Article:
Senior celebrates 100th birthday with sisters aged 102 and 104

Julia was born in 1917, Lucy in 1919, and Frances in 1921. ❤️

What’s better than turning 100? If you ask Frances Kompus, she’ll tell you it’s turning 100 with your two older sisters by your side.

The centenarian celebrated her big milestone with sisters Julia Kopriva who is 104, and Lucy Pochop who is 102.
The three grandmothers have always had a close relationship but a lot has changed since they grew up on a farm in Kansas in the early 1900s.

“It was good on the farm,” Kompus told USA Today. “I had a few geese to play with and even had some roosters I made pets.”

Kopriva was born in 1917, Pochop in 1919, and Kompus in 1921 to Florian William Holub and Frances Rose Chleborad Holub.
I just remember how we used to walk to school,” Pochop told KSNW. “It was about a mile and three-quarters. It was a long walk.”

“We’d cross the pasture, we would walk, and then on the way back, we would stop at the creek and catch frogs, put them in our pockets,” Kompus said.

Back then, the girls worked on the farm in dresses since girls didn’t typically wear pants back then.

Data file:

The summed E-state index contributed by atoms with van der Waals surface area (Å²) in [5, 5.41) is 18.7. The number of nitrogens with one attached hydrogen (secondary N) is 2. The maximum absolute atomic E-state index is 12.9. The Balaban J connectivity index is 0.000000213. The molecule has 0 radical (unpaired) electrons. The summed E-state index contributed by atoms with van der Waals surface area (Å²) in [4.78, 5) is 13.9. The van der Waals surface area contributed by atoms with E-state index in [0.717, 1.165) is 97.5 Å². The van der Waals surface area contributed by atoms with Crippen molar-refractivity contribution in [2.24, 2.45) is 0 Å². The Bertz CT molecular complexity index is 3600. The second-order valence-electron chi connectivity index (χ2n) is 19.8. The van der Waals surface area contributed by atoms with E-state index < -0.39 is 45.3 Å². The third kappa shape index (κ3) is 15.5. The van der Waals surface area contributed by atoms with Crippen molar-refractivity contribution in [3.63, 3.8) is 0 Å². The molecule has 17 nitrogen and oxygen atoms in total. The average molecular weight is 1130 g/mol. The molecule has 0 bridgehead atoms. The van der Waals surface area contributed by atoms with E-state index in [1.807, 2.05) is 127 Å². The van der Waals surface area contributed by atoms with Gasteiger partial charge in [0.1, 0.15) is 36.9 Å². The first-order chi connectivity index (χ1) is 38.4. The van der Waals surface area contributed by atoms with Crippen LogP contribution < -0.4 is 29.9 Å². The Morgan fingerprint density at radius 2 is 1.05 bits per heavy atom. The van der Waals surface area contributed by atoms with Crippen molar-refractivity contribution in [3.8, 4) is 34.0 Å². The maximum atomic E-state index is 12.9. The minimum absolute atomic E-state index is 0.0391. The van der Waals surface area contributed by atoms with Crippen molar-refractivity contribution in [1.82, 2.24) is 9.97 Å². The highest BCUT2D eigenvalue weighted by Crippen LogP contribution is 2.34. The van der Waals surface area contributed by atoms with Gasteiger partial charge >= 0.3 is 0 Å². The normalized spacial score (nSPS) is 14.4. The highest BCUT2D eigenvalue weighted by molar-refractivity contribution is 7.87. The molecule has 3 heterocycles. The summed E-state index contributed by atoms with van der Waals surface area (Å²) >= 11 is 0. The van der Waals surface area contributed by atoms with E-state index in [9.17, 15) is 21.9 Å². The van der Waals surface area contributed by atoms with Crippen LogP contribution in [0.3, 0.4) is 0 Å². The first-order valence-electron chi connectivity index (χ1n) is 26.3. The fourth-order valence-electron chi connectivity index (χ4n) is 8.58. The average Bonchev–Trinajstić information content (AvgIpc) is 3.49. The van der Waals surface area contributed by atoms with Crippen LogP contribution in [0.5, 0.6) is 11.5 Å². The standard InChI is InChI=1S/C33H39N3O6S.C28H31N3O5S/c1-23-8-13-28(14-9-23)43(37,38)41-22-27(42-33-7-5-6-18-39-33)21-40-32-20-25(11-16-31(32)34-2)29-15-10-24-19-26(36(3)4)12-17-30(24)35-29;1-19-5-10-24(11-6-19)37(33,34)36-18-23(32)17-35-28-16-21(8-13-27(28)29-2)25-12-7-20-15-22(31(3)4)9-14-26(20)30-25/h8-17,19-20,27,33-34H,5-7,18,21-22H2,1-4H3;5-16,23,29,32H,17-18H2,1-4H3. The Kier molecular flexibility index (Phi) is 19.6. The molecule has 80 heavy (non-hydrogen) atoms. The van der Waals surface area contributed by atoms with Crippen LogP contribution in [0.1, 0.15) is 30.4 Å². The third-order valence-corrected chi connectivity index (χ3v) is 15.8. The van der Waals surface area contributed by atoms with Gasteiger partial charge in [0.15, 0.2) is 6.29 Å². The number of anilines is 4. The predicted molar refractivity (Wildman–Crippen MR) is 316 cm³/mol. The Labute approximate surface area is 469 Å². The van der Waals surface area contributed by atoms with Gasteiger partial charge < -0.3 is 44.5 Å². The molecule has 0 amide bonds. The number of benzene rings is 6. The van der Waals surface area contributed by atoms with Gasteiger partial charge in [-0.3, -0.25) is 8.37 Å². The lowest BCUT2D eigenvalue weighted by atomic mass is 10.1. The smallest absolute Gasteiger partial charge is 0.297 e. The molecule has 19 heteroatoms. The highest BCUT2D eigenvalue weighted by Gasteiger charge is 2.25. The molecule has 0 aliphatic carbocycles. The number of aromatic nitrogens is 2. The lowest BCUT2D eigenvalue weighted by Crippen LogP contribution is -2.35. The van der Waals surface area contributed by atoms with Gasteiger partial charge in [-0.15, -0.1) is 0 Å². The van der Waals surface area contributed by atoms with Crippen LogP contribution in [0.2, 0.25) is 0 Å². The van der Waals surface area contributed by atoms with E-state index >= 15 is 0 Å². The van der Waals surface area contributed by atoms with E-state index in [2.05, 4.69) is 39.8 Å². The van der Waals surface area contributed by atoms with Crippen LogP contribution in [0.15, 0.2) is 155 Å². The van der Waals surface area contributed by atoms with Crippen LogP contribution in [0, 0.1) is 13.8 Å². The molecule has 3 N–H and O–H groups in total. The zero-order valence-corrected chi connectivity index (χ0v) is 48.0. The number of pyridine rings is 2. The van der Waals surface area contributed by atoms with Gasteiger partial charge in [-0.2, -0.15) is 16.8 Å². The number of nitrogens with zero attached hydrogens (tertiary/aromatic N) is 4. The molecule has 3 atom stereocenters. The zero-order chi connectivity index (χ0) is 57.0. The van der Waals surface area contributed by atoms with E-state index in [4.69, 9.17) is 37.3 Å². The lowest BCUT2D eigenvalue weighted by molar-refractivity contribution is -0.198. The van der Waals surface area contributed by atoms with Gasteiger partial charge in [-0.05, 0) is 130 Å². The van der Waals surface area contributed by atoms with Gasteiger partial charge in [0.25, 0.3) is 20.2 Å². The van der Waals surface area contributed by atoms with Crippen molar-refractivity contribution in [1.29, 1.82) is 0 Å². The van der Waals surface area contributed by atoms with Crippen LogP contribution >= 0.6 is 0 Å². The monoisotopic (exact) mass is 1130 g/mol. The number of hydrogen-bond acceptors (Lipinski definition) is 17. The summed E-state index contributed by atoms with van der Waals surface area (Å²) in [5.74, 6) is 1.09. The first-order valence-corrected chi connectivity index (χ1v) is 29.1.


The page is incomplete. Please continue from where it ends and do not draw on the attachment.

“What I remember well is my father didn’t have modern tractors,’ Korpriva said. “We took gas, gasoline out in the field in five-gallon buckets.”

These women also lived through the Great Depression and the Dust Bowl. “It was dark sometimes. The teachers would call the parents, and, you know, to come and get us from school,” said Kopriva.

“Then, we had old homes, and at the bottom, my mother would always put wet towels so the dirt wouldn’t be so bad to come in. The younger generation don’t believe what we done went through. We work today, but we worked harder those days.”

They say that things are a lot better now than when they were younger.
“We have got refrigerators and deep freezers,” Pochop said. “We didn’t have that those days.”

The sisters recall eating simple homecooked meals in their youth when food wasn’t always plentiful.

“We always had homemade bread, just plain potatoes, and gravy and meat. With those cookstoves, that was hard to bake. The temperature was hard to keep. Even if it didn’t come out good, we still ate it,” said Kopriva.

While the sisters didn’t eat fancy, they ate good food which they say is how they’ve “been around for a while.”

They each had some advice for the younger generations.
“And pray and try to stay out of mischief,” said Kopriva.

“I would tell them to walk a lot,” Kompus said.

“I think faith comes first and thank your parents, grandparents,” Kopriva told KSNW.

Kompus was happy to celebrate her 100th birthday at the Sacred Heart Catholic Church in Atwood where she and her sisters were baptized, confirmed, and married over the years.

“I loved it,” Kompus said. “It was a good party.”

Learn more about these three sisters in the video below.

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